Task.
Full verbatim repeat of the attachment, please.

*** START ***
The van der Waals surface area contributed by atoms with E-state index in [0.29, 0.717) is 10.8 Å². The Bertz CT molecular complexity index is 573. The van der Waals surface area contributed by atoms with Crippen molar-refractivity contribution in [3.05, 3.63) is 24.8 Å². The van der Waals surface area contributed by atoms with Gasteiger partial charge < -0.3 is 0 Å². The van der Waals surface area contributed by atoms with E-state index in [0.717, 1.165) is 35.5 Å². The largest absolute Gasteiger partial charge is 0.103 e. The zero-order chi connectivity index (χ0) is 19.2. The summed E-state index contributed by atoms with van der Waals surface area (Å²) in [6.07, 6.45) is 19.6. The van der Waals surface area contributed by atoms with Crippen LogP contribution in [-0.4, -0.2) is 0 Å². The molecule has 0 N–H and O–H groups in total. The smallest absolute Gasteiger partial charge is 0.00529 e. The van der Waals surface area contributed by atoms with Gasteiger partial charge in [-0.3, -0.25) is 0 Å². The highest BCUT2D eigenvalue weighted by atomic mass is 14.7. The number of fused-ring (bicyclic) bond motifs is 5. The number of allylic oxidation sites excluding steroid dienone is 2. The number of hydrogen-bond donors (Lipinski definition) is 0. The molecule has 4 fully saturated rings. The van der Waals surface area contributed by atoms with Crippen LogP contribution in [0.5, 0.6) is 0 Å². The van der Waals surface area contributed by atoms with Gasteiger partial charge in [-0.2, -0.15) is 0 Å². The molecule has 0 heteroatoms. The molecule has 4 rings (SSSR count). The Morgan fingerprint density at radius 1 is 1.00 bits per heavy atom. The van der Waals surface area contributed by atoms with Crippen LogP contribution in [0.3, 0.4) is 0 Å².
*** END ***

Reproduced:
The van der Waals surface area contributed by atoms with E-state index in [0.29, 0.717) is 10.8 Å². The Bertz CT molecular complexity index is 573. The van der Waals surface area contributed by atoms with Crippen molar-refractivity contribution in [3.05, 3.63) is 24.8 Å². The van der Waals surface area contributed by atoms with Gasteiger partial charge < -0.3 is 0 Å². The van der Waals surface area contributed by atoms with E-state index in [0.717, 1.165) is 35.5 Å². The largest absolute Gasteiger partial charge is 0.103 e. The zero-order chi connectivity index (χ0) is 19.2. The summed E-state index contributed by atoms with van der Waals surface area (Å²) in [6.07, 6.45) is 19.6. The van der Waals surface area contributed by atoms with Crippen LogP contribution in [-0.4, -0.2) is 0 Å². The molecule has 0 N–H and O–H groups in total. The smallest absolute Gasteiger partial charge is 0.00529 e. The van der Waals surface area contributed by atoms with Gasteiger partial charge in [-0.3, -0.25) is 0 Å². The highest BCUT2D eigenvalue weighted by atomic mass is 14.7. The number of fused-ring (bicyclic) bond motifs is 5. The number of allylic oxidation sites excluding steroid dienone is 2. The number of hydrogen-bond donors (Lipinski definition) is 0. The molecule has 4 fully saturated rings. The van der Waals surface area contributed by atoms with Crippen LogP contribution in [0.5, 0.6) is 0 Å². The van der Waals surface area contributed by atoms with Gasteiger partial charge in [-0.2, -0.15) is 0 Å². The molecule has 0 heteroatoms. The molecule has 4 rings (SSSR count). The Morgan fingerprint density at radius 1 is 1.00 bits per heavy atom. The van der Waals surface area contributed by atoms with Crippen LogP contribution in [0.3, 0.4) is 0 Å².